• Employers with fewer than 15 employees are not subject to either rule.

The regulations make some other changes that are of note, but do not overlap.

ADA Changes

In addition to the incentive limits, the ADA regulations clarify:

  • Employers may not require participation in a wellness program and may not deny access to group health benefits where an employee refuses to participate in such program.

  • Employers may not discriminate or retaliate against an employee who does not participate in the wellness program or fails to achieve a health outcome under the program.

  • Employers must provide a notice to employees explaining the medical information obtained under the program, specify how it will be used, who will receive it and the restrictions on disclosure (including referencing whether or not it complies with HIPAA). This information must be written in a manner that employees can understand. The EEOC will release a model notice in the future.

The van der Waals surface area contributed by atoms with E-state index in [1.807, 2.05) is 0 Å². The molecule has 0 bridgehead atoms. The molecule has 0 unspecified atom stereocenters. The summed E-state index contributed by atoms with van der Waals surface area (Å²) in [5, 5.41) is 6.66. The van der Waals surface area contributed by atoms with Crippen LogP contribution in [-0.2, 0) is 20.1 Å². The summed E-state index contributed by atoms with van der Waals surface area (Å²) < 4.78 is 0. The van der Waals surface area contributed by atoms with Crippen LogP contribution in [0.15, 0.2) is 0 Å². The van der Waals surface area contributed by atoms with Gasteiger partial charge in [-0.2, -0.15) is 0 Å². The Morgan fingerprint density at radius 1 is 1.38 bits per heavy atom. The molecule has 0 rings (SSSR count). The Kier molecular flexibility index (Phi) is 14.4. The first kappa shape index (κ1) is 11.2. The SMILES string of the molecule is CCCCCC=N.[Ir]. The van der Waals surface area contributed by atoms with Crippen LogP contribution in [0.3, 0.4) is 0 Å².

The EEOC also used the preamble to reiterate its position in the wellness program litigation currently pending in the Seventh Circuit. Specifically, the EEOC stated its position that the underwriting safe harbor set forth under the ADA regulations was not intended to extend to wellness programs and that the EEOC believes the two reported cases were wrongly decided.